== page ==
Did you know that in our not so distant past - like 100 years ago - a meal was served with a combination of sour foods included to aid the digestion, things we no longer even think of.
I try and eat a couple of pickled ginger slices at the very least and some sour yogurt or juice must be helpful, it's all to aid the digestion.
6000 years ago we ate as a pack, we shared in the cultivation and hunt. Now I work at a desk, in front of a computer, and drive to and from places. I had a massive stroke last year, so exercise more; is my new creed. I was extremely lucky. Lost the ability to read, speak and move. Within a year I was back to 100%.
3000 BC NZ - give me a breakfast and a massage to aid digestion - brilliant.
1000 years ago in New Zealand massive eagles soared and ate Moas. We ducked, and gave chase. Over in Europe some of my ancestors toiled away on farms, work we can't really imagine. Life as we know it has certainly changed - are we better off for our sedentary lives?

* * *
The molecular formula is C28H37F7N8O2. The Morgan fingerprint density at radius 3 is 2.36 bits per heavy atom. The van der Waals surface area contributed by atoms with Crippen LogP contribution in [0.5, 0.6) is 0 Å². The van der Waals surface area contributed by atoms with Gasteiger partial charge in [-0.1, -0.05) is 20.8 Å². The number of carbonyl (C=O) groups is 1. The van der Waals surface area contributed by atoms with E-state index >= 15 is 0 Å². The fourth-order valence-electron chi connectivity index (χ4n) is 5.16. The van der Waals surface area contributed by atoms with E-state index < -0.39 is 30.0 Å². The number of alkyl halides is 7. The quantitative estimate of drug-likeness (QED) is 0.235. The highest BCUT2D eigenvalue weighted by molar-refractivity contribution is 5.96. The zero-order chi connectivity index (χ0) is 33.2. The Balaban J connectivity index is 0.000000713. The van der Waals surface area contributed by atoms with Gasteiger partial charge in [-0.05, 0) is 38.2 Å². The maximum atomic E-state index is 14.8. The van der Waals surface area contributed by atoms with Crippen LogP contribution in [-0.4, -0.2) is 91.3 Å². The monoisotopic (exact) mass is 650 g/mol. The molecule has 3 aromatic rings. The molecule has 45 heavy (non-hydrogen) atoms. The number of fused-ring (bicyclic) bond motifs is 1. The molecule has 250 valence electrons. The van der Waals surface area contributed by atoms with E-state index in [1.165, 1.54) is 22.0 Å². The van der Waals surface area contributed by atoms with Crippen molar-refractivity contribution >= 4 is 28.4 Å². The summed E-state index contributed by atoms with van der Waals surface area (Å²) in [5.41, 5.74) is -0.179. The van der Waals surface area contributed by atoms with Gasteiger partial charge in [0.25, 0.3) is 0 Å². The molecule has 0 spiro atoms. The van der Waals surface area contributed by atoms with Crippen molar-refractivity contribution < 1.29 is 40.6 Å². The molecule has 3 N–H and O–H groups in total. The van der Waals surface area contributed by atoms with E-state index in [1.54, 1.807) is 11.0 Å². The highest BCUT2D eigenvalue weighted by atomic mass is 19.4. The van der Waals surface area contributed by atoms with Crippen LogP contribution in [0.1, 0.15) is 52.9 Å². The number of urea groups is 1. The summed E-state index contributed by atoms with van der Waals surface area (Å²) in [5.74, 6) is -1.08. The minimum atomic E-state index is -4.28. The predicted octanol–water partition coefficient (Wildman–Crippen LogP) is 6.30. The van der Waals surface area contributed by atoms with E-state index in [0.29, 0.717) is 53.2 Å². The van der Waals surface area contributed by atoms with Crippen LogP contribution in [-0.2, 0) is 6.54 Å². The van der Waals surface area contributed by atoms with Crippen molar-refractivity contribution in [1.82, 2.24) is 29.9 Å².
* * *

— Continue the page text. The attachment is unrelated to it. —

20 minutes of exercise in the fresh air is the bear minimum now. Park the car two blocks further away, you will save on inner city parking costs and you will have to walk a tad further twice a day. Take a walk at lunch time and just simply stay moving for 20 minutes in the fresh air - at the very lease you will absorb some vitamin D and stretch your muscles out of the office chair stance. It simply must be done.
Start your day with protein and meat with veggies and all the nutrients they provide. Whip up an omelet or scrambled eggs with chopped thyme - a herb that has heaps of Calcium, Iron and Lysine in it, and fresh spinach, tomatoes, peppers or any favourite vibrant-colored veggie.